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Rick Spielman On Zimmer's Recovery, Bridgewater's Rehab

EDEN PRAIRIE, Minn. —Vikings General Manager Rick Spielman said he was impressed by the way Vikings coaches and players approached the start of Organized Team Activity practices without Head Coach Mike Zimmer and is encouraged by the progress Teddy Bridgewater has made in rehabbing his significant knee injury.

Spielman spoke to members of the media as the Vikings were beginning their second of 10 organized team activity practices that are scheduled into June.

On Monday, the Vikings announced that Head Coach Mike Zimmer would be taking some time away from the team to rest and recover from his eighth procedure on his right eye since last fall.

Currently unable to fly because of a sensitivity to air pressure, Zimmer loaded up for a 12-hour ride to his ranch in Northern Kentucky where he will try to rest and recover. He'll also be able to review practice film during this time.

"I know [Zimmer is] going to be out for a couple of weeks and evaluate where he's at and when he can get back on the field," Spielman said. "I know there's no question that he's still in charge of this football team and what's going on between the white lines."

Spielman said Zimmer was cleared by doctors to watch video of practices without having an adverse effect on the recovery.

"The biggest thing is him not being out here on the practice field yelling and screaming, putting in the time and energy that he does to this job, to just get away and let it heal and recover," Spielman said.

Doctors discovered that Zimmer had suffered a detached retina last November. He underwent multiple types of procedures and missed a Dec. 1 game against Dallas because of emergency surgery.

Special Teams Coordinator Mike Priefer served as head coach of that game, working with Offensive Coordinator Pat Shurmur and Defensive Coordinator George Edwards. The three coordinators are handling practices, and Zimmer shifted some additional roles to defensive line coach Andre Patterson and linebackers coach Adam Zimmer.

Spielman said Zimmer waited until now for this procedure so he could travel to college all-star games, the combine and pro days via planes, as well as participate in key offseason meetings where the coaches and personnel department discussed roster building.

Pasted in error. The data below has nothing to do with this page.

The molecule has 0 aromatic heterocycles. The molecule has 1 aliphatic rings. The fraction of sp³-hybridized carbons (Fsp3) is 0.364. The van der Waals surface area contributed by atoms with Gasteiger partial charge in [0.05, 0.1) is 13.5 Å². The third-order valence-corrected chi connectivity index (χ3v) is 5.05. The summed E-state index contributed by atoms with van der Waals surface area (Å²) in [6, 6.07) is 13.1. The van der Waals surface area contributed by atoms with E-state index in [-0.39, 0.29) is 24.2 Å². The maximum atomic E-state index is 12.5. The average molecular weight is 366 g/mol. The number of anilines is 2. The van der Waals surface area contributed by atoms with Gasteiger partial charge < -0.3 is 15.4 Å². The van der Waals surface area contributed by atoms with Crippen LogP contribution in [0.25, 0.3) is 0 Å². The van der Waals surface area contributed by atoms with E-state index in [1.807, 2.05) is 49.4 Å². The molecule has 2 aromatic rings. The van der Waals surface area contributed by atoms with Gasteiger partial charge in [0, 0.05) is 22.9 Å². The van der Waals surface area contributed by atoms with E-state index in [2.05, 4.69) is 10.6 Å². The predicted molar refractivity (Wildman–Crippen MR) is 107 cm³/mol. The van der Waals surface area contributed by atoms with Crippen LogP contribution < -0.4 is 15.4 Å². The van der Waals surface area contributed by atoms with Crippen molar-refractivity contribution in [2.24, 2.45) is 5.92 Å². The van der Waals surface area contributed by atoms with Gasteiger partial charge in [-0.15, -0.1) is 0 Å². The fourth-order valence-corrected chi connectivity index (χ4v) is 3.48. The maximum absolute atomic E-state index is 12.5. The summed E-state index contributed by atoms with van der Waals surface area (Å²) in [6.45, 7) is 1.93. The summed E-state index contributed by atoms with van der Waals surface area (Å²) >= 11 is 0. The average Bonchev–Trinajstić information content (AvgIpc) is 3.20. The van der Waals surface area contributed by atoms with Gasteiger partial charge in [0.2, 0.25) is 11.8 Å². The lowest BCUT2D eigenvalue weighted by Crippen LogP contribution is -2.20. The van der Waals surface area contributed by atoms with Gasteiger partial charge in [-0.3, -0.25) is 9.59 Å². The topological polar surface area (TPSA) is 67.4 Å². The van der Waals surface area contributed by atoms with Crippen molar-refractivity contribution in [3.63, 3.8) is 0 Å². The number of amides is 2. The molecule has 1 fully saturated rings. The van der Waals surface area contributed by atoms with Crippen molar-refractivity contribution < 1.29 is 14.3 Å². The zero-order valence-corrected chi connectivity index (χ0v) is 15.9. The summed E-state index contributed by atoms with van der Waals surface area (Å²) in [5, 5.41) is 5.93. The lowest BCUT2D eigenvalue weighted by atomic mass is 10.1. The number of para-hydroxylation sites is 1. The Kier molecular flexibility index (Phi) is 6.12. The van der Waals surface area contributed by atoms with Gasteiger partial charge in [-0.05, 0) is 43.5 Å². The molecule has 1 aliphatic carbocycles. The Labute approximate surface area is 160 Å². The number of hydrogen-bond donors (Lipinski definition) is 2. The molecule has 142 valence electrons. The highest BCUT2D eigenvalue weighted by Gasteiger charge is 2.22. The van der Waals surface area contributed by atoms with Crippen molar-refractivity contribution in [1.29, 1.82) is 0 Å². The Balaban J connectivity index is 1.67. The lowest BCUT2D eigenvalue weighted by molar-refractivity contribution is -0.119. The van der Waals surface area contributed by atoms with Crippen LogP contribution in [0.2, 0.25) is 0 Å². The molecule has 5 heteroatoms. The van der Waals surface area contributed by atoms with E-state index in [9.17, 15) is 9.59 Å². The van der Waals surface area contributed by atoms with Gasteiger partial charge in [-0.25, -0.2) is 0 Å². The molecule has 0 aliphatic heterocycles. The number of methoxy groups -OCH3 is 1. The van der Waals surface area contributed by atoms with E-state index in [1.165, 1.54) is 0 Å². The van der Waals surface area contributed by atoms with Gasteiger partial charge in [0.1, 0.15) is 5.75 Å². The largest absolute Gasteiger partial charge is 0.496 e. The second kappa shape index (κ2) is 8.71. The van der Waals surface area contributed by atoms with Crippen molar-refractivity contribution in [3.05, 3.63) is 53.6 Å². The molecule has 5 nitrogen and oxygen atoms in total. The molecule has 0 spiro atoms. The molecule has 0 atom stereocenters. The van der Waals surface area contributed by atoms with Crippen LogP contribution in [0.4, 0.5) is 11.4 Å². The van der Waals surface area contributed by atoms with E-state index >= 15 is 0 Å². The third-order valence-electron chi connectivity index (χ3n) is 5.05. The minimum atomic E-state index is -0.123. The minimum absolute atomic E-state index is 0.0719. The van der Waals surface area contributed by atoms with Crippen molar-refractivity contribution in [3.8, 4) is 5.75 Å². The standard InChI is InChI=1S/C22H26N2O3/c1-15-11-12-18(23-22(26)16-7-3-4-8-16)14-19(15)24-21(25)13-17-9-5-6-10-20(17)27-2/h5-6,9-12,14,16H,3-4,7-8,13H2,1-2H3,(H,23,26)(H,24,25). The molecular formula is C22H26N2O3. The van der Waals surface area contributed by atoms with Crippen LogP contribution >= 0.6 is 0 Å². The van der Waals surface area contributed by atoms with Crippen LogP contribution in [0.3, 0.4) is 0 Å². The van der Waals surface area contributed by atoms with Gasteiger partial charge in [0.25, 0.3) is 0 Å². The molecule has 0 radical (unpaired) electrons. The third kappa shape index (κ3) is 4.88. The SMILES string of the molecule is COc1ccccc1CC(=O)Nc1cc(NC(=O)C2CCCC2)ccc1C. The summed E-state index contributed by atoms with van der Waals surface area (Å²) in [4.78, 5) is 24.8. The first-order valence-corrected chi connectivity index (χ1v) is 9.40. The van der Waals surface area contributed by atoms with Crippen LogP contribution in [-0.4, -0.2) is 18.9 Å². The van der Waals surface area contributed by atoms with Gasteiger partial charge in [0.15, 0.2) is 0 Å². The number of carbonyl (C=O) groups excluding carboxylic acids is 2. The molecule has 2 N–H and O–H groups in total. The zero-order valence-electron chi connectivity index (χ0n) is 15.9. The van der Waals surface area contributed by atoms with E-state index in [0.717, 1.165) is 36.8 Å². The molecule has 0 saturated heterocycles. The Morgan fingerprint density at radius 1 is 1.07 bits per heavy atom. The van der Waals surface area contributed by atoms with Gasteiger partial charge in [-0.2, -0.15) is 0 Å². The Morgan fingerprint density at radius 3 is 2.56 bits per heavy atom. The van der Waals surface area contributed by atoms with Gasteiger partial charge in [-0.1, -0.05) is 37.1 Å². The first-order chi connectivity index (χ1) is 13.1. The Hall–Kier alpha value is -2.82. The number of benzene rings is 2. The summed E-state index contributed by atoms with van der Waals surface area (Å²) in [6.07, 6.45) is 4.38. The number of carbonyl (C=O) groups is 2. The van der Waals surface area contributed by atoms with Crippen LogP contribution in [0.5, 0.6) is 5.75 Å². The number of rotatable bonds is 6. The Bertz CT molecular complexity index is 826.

"That's pretty tolling for anybody to go through that many surgeries, especially in your eye," Spielman said. "I know he's complying with everything the doctors want him to do, and I know everybody is very encouraged that this will helpfully resolve the issue."

Spielman said Zimmer is optimistic, but it was tough to convince the coach to give himself time in a more relaxed setting to recover.

"I will just say Coach Zimmer is very hard-headed on a lot of things and sometimes, just like his players, you've got to make sure that your health comes first," Spielman said. "I know everybody, hopefully this surgery, which we're very optimistic about, will be the surgery that corrects the detached retina and vision problems he does have."

Bridgewater suffered a dislocated knee and torn ACL in a practice on Aug. 30. The injuries cost him all of his third pro season, and he is continuing to rehab. He has advanced in his rehab to making dropbacks and throwing.

The 2014 first-round pick was at a doctor's appointment on Wednesday.

"Part of the rehab process is that he is able to start dropping back and throwing the ball. He is not cleared for practice," Spielman said. "I want to make that perfectly clear, but he is working extremely hard on his rehab, and we'll continue to monitor his progress as he goes."

The Vikings have not placed a timeline on Bridgewater's recovery and will just continue to evaluate progress day-by-day.

"Teddy is working extremely hard, trying to get back from such a devastating injury," Spielman said. "We're all focused, and Teddy's focused on rehabbing and getting ready as quickly as he can.

"Teddy is such a great kid. I know how everybody feels about Teddy, including our Head Coach, our Ownership, this entire organization, just hoping that he'll eventually be able to come back on the field," Spielman said. "That's still the unknown. I know everybody from [Director of Sports Medicine/Head Certified Athletic Trainer] Eric Sugarman to the doctors are doing everything they can to work with Teddy, and Teddy is working — you almost have to hold Teddy back from doing too much because he's so diligent in what he's trying to get accomplished."

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